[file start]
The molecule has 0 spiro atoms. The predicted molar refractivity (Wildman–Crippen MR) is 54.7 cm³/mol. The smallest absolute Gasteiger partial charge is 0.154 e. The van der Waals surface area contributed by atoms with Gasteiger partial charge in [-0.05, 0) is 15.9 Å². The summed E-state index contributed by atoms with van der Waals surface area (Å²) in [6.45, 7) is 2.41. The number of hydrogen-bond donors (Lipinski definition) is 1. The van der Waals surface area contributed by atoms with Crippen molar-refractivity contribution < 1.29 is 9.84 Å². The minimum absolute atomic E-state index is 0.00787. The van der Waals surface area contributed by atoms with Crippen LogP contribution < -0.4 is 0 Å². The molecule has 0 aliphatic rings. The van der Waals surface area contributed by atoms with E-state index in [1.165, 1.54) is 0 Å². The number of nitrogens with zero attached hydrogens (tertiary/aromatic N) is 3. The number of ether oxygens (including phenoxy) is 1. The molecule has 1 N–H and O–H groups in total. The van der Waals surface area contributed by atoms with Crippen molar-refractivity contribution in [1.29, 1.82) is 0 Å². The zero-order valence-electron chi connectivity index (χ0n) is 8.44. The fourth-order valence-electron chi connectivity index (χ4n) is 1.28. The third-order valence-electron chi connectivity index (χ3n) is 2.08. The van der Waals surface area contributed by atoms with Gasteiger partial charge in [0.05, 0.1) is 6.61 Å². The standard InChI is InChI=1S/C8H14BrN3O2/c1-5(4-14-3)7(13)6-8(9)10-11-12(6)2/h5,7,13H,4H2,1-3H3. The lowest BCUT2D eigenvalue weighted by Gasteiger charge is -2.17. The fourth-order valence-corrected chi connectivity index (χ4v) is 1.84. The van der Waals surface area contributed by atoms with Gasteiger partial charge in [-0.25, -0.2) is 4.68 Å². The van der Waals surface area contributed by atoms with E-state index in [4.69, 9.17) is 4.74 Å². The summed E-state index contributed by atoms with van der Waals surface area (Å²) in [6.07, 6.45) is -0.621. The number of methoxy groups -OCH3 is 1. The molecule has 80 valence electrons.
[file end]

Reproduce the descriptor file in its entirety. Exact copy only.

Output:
The molecule has 0 spiro atoms. The predicted molar refractivity (Wildman–Crippen MR) is 54.7 cm³/mol. The smallest absolute Gasteiger partial charge is 0.154 e. The van der Waals surface area contributed by atoms with Gasteiger partial charge in [-0.05, 0) is 15.9 Å². The summed E-state index contributed by atoms with van der Waals surface area (Å²) in [6.45, 7) is 2.41. The number of hydrogen-bond donors (Lipinski definition) is 1. The van der Waals surface area contributed by atoms with Crippen molar-refractivity contribution < 1.29 is 9.84 Å². The minimum absolute atomic E-state index is 0.00787. The van der Waals surface area contributed by atoms with Crippen LogP contribution < -0.4 is 0 Å². The molecule has 0 aliphatic rings. The van der Waals surface area contributed by atoms with E-state index in [1.165, 1.54) is 0 Å². The number of nitrogens with zero attached hydrogens (tertiary/aromatic N) is 3. The number of ether oxygens (including phenoxy) is 1. The molecule has 1 N–H and O–H groups in total. The van der Waals surface area contributed by atoms with Crippen molar-refractivity contribution in [1.29, 1.82) is 0 Å². The zero-order valence-electron chi connectivity index (χ0n) is 8.44. The fourth-order valence-electron chi connectivity index (χ4n) is 1.28. The third-order valence-electron chi connectivity index (χ3n) is 2.08. The van der Waals surface area contributed by atoms with Gasteiger partial charge in [0.05, 0.1) is 6.61 Å². The standard InChI is InChI=1S/C8H14BrN3O2/c1-5(4-14-3)7(13)6-8(9)10-11-12(6)2/h5,7,13H,4H2,1-3H3. The lowest BCUT2D eigenvalue weighted by Gasteiger charge is -2.17. The fourth-order valence-corrected chi connectivity index (χ4v) is 1.84. The van der Waals surface area contributed by atoms with Gasteiger partial charge in [-0.25, -0.2) is 4.68 Å². The van der Waals surface area contributed by atoms with E-state index in [4.69, 9.17) is 4.74 Å². The summed E-state index contributed by atoms with van der Waals surface area (Å²) in [6.07, 6.45) is -0.621. The number of methoxy groups -OCH3 is 1. The molecule has 80 valence electrons.